i (usually) write tragedies.

In deciding to follow along, and participate, in three tarot challenges simultaneously, I feel like Harold Crick at the opening of Stranger Than Fiction (one of my favorite movies):

Little did he know that this simple, seemingly innocuous act would result in his imminent death.

Only, instead of death, because how dramatic would that be, it’s resistance.

I woke up this morning and my body physically did not want to sit down with the cards, and my inner narrator said Really? I’m going to do THREE different throws? Again?

This can be the downside of being an all-in with mental health struggles/issues; the momentum can be there in the beginning, but can drop off once things take off. And if I cannot do it all, as intended, perfectly without any deviations, I don’t want to do it at all.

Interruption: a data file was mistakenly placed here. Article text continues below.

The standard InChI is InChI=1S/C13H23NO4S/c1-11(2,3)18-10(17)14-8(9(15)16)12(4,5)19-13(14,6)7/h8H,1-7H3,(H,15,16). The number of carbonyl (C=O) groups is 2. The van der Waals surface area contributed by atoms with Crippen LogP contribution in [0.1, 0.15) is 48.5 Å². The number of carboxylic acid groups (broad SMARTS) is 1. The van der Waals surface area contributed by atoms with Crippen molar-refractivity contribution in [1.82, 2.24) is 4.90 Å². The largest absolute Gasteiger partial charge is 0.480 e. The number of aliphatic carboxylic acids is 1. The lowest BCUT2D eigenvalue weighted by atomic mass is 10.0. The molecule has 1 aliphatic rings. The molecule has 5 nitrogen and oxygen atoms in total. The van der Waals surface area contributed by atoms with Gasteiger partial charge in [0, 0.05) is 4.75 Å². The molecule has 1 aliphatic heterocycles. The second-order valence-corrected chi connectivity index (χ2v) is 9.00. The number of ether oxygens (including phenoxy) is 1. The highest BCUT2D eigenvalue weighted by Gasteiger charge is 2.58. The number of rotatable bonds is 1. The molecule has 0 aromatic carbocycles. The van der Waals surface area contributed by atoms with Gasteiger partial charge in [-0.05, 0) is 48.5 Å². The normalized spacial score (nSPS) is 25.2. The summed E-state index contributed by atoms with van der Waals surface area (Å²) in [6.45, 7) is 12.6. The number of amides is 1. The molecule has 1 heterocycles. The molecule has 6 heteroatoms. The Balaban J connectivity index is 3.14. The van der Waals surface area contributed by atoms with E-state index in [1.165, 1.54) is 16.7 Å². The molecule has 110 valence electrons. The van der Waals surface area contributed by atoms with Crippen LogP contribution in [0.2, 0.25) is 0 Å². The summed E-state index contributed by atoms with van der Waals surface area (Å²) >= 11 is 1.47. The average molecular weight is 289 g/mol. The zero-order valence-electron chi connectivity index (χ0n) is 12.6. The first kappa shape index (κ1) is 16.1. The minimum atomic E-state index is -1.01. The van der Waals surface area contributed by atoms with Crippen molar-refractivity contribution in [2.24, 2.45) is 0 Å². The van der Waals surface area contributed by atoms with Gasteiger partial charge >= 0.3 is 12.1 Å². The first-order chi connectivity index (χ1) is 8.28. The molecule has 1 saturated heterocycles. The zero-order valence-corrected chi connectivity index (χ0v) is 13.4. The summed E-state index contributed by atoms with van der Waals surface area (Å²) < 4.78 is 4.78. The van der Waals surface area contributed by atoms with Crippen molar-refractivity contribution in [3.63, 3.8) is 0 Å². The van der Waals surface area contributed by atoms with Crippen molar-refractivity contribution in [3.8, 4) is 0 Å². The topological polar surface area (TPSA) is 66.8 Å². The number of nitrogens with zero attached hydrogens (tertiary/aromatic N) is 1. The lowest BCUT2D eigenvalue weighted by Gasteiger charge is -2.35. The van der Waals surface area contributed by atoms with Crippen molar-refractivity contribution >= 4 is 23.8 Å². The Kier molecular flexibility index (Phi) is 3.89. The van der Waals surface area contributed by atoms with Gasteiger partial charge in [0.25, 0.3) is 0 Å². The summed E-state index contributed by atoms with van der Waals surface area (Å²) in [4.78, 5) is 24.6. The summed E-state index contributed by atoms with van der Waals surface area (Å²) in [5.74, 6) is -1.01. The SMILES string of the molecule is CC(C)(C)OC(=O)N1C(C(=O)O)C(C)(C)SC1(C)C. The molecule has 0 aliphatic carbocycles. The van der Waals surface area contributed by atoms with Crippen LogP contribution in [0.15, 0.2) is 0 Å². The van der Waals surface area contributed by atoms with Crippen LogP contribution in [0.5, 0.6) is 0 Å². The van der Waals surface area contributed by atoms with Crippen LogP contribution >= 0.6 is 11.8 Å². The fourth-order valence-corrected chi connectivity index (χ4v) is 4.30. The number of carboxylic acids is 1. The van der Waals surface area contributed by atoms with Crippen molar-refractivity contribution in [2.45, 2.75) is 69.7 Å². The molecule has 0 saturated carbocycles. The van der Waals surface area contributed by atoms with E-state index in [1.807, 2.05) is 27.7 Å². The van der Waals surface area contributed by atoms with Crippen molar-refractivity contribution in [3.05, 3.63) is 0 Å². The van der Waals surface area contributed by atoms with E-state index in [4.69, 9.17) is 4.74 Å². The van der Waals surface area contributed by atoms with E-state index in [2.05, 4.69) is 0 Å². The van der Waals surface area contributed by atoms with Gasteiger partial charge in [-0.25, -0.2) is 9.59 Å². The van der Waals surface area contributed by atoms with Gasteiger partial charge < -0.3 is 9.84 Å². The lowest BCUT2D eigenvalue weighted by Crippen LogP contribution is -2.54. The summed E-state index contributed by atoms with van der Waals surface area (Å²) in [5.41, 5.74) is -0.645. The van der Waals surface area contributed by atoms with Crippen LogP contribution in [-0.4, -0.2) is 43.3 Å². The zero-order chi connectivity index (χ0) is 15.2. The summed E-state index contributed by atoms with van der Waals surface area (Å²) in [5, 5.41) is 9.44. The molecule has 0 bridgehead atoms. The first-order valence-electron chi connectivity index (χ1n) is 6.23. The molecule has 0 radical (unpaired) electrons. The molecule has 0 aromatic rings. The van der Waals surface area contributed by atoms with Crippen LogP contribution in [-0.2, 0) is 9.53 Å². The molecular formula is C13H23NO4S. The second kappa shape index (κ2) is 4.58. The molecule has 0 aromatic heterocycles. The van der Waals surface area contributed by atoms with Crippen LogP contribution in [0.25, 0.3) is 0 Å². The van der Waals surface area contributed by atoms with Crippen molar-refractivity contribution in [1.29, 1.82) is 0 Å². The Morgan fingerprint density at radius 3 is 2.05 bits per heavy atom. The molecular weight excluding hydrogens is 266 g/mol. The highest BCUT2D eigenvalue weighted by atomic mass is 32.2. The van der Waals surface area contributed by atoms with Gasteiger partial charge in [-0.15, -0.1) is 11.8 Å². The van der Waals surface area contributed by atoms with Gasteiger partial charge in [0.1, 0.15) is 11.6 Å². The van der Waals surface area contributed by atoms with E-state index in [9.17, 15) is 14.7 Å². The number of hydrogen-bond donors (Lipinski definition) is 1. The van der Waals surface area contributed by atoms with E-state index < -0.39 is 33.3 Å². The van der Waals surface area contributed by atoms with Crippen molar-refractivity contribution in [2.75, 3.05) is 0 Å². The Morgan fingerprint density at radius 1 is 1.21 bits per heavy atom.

So, normally, when met with that resistance—at least with things my brain deems frivolous, like self-care—I just stop.

I stop.

I set whatever it is aside, and move on.

And this is why the words elude me. And this is why the cards and I cannot hold a conversation that doesn’t feel forced or empty.

And this is why, when met with that resistance this morning, I thought it couldn’t hurt to shift things. To find an agreeable ease. A compromise.

How about, instead of three throws, I just pick one and go from there.

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Instead of walking away from something I need, walking away from something that I know is a way to stay in my intuition and exercise it (it needs this, for those who might not know, much like a muscle can atrophy when not used), I allowed the practice to not need to be perfect.

When met with that resistance this morning, I asked my inner narrator to shift from a tragedy to something more hopeful, just as Karen did for Harold.

Not my usual story, but I think I like it more.